thing two: Liz Bourke kindly let me borrow her column, Sleeps With Monsters, to talk up the power of teenage girl fandom and my favorite comic’s triumphal return, over here: ‘Once Again We Return: The Wicked + The Divine up out of the underground’. Death and apotheosis! Teenagers at concerts! READ THIS COMIC.

thing three: Reviews continue over at Spooky Action At A Distance, where Cat has been talking about structure and agency. Next week we’ll be doing a new round of recommendation/review exchanges, on the theme of GAMES IN WRITING/WRITING IN GAMES, and after that we have some special guest interviews lined up, so stay tuned!

I am now mostly off the internet until April 20. (Well, after I get these submissions sent out.)

Play nice have fun don’t break too much. 😀

“Abandon Normal Instruments” + interview & reprint at Mithila Review

I’m really pleased to have a new poem (and a reprint of 2014’s “Cloud Wall”) appear in the Mithila Reviewa new literary speculative fiction & poetry magazine edited by Salik Shah and Ajapa Sharma. I love this magazine’s concept — SFF from all over the world, but centered in a South Asian frame, concerned with borderlands, translation, “a language that slips”. And I’m incredibly pleased that Salik and Ajapa asked me to contribute: it’s wonderful when people you’ve never met see the thematic core of your work so clearly, and ask for more of it. I feel both honored and excited to be in this company.

Please do read the entire magazine — this issue (and the first) are full of fascinating, slippage-heavy, blurred-edge work, both poetry and prose. (And the magazine itself is beautiful.)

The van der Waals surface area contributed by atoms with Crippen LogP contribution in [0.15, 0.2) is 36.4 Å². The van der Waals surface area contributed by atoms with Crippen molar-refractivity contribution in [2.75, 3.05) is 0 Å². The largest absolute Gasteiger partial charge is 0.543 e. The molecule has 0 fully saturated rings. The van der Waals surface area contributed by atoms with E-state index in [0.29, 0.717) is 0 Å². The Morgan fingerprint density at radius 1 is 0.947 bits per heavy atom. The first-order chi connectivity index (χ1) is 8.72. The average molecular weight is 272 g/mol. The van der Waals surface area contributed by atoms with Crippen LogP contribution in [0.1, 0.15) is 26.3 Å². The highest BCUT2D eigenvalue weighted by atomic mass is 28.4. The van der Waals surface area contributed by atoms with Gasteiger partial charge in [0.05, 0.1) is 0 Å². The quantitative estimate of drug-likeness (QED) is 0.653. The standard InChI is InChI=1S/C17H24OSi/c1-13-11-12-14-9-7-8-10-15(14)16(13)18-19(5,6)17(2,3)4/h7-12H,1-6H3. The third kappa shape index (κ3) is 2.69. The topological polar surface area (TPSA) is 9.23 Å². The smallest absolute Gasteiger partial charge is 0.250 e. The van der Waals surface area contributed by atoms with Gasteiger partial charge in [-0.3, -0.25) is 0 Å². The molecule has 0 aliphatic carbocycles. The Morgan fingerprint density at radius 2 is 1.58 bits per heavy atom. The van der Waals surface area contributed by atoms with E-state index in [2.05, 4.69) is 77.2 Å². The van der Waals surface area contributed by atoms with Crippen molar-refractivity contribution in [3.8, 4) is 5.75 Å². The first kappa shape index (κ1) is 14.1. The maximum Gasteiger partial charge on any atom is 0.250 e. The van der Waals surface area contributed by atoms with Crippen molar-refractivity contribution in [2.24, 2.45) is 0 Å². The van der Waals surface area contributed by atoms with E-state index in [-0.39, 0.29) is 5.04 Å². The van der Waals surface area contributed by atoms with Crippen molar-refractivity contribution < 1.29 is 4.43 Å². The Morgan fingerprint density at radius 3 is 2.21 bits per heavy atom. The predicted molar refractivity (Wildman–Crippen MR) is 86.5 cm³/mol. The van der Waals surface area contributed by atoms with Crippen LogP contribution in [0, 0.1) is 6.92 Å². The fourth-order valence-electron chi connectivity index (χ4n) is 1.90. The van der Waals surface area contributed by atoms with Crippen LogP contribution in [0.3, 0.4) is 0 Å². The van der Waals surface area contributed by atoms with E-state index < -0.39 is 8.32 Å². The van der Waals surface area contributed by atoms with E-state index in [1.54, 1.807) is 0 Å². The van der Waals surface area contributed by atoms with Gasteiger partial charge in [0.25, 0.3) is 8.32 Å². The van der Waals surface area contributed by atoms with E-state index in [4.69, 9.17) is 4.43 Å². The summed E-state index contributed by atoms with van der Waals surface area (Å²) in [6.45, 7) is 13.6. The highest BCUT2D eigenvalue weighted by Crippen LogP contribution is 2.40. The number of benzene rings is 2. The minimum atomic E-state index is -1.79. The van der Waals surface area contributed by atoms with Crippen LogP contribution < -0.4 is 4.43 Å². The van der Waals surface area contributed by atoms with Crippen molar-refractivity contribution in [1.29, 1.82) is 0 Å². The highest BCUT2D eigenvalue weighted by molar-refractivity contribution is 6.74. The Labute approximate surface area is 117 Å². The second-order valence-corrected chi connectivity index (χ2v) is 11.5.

My new poem, “Abandon Normal Instruments”, is a threnody. (It may be slightly clear for whom.) It can also be read as a diptych with “Cloud Wall”, though it’s substantially less threnodic in that context.

I also had the opportunity to answer some interview questions! In which I make an attempt to define what I mean by ‘a poetics of exile’, and have some opinions about whether I have ever published a story with a heterosexual romance in it. (Spoilers: not yet, but I don’t rule it out in the future.)

a new project: Spooky Action At A Distance – SFF & IF reviews

I’ve been working on a new project with my good friend Cat Manning, an interactive fiction writer and developer, and as of yesterday we are live: a new review blog, where she reviews speculative fiction stories and I review interactive fiction games, and we both figure out how our genres are entangled together.